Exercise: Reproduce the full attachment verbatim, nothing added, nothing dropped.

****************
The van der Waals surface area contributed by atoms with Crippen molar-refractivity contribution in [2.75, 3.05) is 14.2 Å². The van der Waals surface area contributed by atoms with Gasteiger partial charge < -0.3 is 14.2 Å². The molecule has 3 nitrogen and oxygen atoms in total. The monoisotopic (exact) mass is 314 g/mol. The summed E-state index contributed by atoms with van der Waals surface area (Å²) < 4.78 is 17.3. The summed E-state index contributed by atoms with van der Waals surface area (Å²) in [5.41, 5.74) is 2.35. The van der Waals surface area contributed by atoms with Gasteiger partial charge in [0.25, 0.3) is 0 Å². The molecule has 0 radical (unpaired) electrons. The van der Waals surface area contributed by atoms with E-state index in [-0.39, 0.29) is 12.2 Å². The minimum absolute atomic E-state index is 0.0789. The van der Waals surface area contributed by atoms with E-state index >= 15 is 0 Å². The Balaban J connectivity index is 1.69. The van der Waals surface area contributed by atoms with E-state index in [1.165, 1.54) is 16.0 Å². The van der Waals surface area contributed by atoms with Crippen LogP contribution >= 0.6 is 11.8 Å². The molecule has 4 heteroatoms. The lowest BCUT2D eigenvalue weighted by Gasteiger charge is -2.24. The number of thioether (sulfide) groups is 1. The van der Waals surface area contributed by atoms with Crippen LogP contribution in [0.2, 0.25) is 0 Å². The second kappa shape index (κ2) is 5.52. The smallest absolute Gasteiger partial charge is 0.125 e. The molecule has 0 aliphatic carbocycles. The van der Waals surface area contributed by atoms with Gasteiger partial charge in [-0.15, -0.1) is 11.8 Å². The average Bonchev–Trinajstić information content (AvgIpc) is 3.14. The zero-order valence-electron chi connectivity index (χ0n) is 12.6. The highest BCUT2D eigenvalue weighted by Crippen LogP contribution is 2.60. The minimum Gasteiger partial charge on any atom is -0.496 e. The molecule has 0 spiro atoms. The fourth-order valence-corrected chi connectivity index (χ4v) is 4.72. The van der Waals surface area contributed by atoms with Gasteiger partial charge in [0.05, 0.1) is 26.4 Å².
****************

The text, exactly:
The van der Waals surface area contributed by atoms with Crippen molar-refractivity contribution in [2.75, 3.05) is 14.2 Å². The van der Waals surface area contributed by atoms with Gasteiger partial charge < -0.3 is 14.2 Å². The molecule has 3 nitrogen and oxygen atoms in total. The monoisotopic (exact) mass is 314 g/mol. The summed E-state index contributed by atoms with van der Waals surface area (Å²) < 4.78 is 17.3. The summed E-state index contributed by atoms with van der Waals surface area (Å²) in [5.41, 5.74) is 2.35. The van der Waals surface area contributed by atoms with Gasteiger partial charge in [0.25, 0.3) is 0 Å². The molecule has 0 radical (unpaired) electrons. The van der Waals surface area contributed by atoms with E-state index in [-0.39, 0.29) is 12.2 Å². The minimum absolute atomic E-state index is 0.0789. The van der Waals surface area contributed by atoms with E-state index >= 15 is 0 Å². The Balaban J connectivity index is 1.69. The van der Waals surface area contributed by atoms with E-state index in [1.165, 1.54) is 16.0 Å². The van der Waals surface area contributed by atoms with Crippen LogP contribution >= 0.6 is 11.8 Å². The molecule has 4 heteroatoms. The lowest BCUT2D eigenvalue weighted by Gasteiger charge is -2.24. The number of thioether (sulfide) groups is 1. The van der Waals surface area contributed by atoms with Crippen LogP contribution in [0.2, 0.25) is 0 Å². The second kappa shape index (κ2) is 5.52. The smallest absolute Gasteiger partial charge is 0.125 e. The molecule has 0 aliphatic carbocycles. The van der Waals surface area contributed by atoms with Gasteiger partial charge in [-0.15, -0.1) is 11.8 Å². The average Bonchev–Trinajstić information content (AvgIpc) is 3.14. The zero-order valence-electron chi connectivity index (χ0n) is 12.6. The highest BCUT2D eigenvalue weighted by Crippen LogP contribution is 2.60. The minimum Gasteiger partial charge on any atom is -0.496 e. The molecule has 0 spiro atoms. The fourth-order valence-corrected chi connectivity index (χ4v) is 4.72. The van der Waals surface area contributed by atoms with Gasteiger partial charge in [0.05, 0.1) is 26.4 Å².